ASUS RoG Zenith Extreme
The price may be pointy, but this truly is a board that’s at the top of its game.
The word ‘zenith’ describes a point at which something is most powerful or successful. It seems, then, that this motherboard, the RoG Zenith Extreme is fittingly named.
Leading a tight race through this month’s X399 benchmark suite, the Zenith delivered a consistently positive user experience from start to finish. As the only offering in the trio of boards tested that fits the Extended-ATX form factor, or ‘EATX’, the Zenith has extra precious PCB space upon which to mount and engage additional features. Perhaps a little unusual is the comparatively fewer M.2 slots mounted near the PCH and between PCIe slots, with a single port hidden beneath part of the PCH heatsink for passive cooling. With the Gigabyte and MSI X399s both sporting three M.2 slots each, the Zenith looks a little sparse for NVMe SSD support by comparison. That is, until you notice the DIMM.2 solution developed and integrated by ASUS, which provides an alternative mounting for a second M.2 drive via a custom daughterboard, and further rounding out NVMe SSD support with a U.2 port — something both the Gigabyte and MSI options lack. Depending on your storage needs, this approach could be either a positive or a negative.
The Zenith design takes a number of different routes to the competition. For example, the RoG engineers didn’t deem it necessary to include eight SATA 6Gbps ports, opting instead for just six. For some storageoriented owners, this may be a shortcoming, but for others, it means resources can be allocated elsewhere.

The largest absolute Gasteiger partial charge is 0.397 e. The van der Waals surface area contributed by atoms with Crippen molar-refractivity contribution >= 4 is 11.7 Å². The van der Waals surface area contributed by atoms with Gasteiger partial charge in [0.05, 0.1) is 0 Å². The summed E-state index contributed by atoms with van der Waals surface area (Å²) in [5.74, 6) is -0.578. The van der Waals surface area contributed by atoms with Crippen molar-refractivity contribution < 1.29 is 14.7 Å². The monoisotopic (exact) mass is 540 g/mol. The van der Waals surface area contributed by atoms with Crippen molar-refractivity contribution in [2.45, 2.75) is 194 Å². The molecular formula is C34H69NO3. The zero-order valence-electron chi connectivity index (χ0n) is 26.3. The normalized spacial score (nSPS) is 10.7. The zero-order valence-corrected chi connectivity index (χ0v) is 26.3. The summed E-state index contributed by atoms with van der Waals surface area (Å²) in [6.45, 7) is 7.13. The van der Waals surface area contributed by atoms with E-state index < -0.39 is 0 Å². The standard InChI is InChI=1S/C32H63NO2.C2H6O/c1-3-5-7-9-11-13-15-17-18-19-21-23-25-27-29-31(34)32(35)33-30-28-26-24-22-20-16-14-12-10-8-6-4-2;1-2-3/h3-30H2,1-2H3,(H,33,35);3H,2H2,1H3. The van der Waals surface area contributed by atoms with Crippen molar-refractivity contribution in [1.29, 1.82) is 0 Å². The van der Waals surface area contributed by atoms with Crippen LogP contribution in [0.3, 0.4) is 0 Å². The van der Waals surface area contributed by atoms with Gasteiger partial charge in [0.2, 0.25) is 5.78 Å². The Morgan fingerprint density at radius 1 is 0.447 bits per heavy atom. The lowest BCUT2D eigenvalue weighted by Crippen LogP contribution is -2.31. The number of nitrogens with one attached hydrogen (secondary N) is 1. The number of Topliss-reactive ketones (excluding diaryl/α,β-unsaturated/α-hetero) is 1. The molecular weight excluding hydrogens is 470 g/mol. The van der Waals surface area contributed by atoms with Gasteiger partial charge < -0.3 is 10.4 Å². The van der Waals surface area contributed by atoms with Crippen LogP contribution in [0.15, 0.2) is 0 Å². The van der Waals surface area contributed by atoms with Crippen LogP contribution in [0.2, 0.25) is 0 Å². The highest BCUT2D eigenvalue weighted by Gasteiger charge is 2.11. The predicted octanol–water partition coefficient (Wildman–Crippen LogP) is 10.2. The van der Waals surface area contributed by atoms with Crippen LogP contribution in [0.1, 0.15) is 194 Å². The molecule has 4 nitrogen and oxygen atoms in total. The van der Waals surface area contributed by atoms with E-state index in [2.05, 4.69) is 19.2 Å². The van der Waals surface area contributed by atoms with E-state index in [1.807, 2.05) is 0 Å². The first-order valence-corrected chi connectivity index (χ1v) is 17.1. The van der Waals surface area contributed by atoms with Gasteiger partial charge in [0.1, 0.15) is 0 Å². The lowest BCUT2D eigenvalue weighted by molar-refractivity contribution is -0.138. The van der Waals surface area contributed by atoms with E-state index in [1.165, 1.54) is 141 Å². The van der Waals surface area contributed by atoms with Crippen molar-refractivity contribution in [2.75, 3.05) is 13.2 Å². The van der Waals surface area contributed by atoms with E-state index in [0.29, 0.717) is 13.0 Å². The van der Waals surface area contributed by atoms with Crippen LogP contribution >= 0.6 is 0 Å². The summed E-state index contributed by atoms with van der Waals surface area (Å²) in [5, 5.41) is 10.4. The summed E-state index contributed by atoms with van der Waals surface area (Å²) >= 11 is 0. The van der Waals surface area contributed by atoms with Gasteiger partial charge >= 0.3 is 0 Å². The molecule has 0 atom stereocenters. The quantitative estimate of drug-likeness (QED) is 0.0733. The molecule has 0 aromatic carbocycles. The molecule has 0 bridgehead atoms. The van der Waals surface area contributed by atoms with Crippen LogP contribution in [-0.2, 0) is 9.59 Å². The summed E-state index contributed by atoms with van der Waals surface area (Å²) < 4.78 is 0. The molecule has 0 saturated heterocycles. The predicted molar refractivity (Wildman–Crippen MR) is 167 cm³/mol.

Many of the strengths and intriguing attributes of the Zenith aren’t typically caught on the first look — but rather the second or third pass — requiring some thought and consideration as to whether this board will be appropriate and suitable for your needs.
For extreme performance buffs, especially those that like to dabble in exotic cooling solutions and high overclocks, the Zenith is packed with additional OC-focused features. These type of board features and capabilities are actually common to ASUS’s RoG Extreme range, and offer attributes like PCIe slot dip switches, LN2 mode, PCBbased voltage measuring points for digital multimeters (DMMs) and connectivity for peripherals like the RoG OC Panel. However, it’s worth noting that this Extreme series ‘ board doesn’t come bundled with that now-discontinued OC Panel, so you’ll have to already own one or search the second-hand market.
At almost $250 dearer than the next board in the ranks, some may cringe at the price. However, if you’re building a system that can properly take advantage of what the platform offers and use the bundled extras, there is value to be found. Though admittedly that’ll differ on a case-by-case basis. Examples of this one’s rarer bundled extras include parts like 2-, 3- and 4-way SLI bridges (while competitors only include a 2-Way bridge), a fan controller card for an additional three 4-pin fan ports, and the RoG Areion 10G PCIe x4 add-in card, that delivers 10Gbps Ethernet connectivity. The Areion 10G alone sells for a touch over $200 in the ITC channel. Oh, and it rocks 802.11ad Wi-Fi support, too!
Overall, the Zenith offers a pleasant user experience, with good performance and a welcoming aesthetic.